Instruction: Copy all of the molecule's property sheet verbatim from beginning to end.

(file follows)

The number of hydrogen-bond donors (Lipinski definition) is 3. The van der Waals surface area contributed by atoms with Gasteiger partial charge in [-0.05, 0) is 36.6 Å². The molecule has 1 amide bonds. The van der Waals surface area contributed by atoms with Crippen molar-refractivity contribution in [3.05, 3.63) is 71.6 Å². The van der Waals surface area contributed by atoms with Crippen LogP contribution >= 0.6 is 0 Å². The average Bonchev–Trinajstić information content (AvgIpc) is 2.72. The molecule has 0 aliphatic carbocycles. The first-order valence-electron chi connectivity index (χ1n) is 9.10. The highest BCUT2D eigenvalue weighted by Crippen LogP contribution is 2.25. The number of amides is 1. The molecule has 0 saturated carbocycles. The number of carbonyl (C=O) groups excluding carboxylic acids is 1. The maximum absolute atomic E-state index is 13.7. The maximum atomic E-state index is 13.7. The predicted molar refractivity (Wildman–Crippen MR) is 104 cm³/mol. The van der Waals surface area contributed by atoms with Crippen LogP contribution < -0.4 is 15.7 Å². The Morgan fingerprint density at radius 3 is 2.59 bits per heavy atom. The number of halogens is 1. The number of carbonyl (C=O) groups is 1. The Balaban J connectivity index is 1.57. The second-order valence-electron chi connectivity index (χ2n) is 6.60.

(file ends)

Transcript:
The number of hydrogen-bond donors (Lipinski definition) is 3. The van der Waals surface area contributed by atoms with Gasteiger partial charge in [-0.05, 0) is 36.6 Å². The molecule has 1 amide bonds. The van der Waals surface area contributed by atoms with Crippen molar-refractivity contribution in [3.05, 3.63) is 71.6 Å². The van der Waals surface area contributed by atoms with Crippen LogP contribution >= 0.6 is 0 Å². The average Bonchev–Trinajstić information content (AvgIpc) is 2.72. The molecule has 0 aliphatic carbocycles. The first-order valence-electron chi connectivity index (χ1n) is 9.10. The highest BCUT2D eigenvalue weighted by Crippen LogP contribution is 2.25. The number of amides is 1. The molecule has 0 saturated carbocycles. The number of carbonyl (C=O) groups excluding carboxylic acids is 1. The maximum absolute atomic E-state index is 13.7. The maximum atomic E-state index is 13.7. The predicted molar refractivity (Wildman–Crippen MR) is 104 cm³/mol. The van der Waals surface area contributed by atoms with Crippen LogP contribution < -0.4 is 15.7 Å². The Morgan fingerprint density at radius 3 is 2.59 bits per heavy atom. The number of halogens is 1. The number of carbonyl (C=O) groups is 1. The Balaban J connectivity index is 1.57. The second-order valence-electron chi connectivity index (χ2n) is 6.60.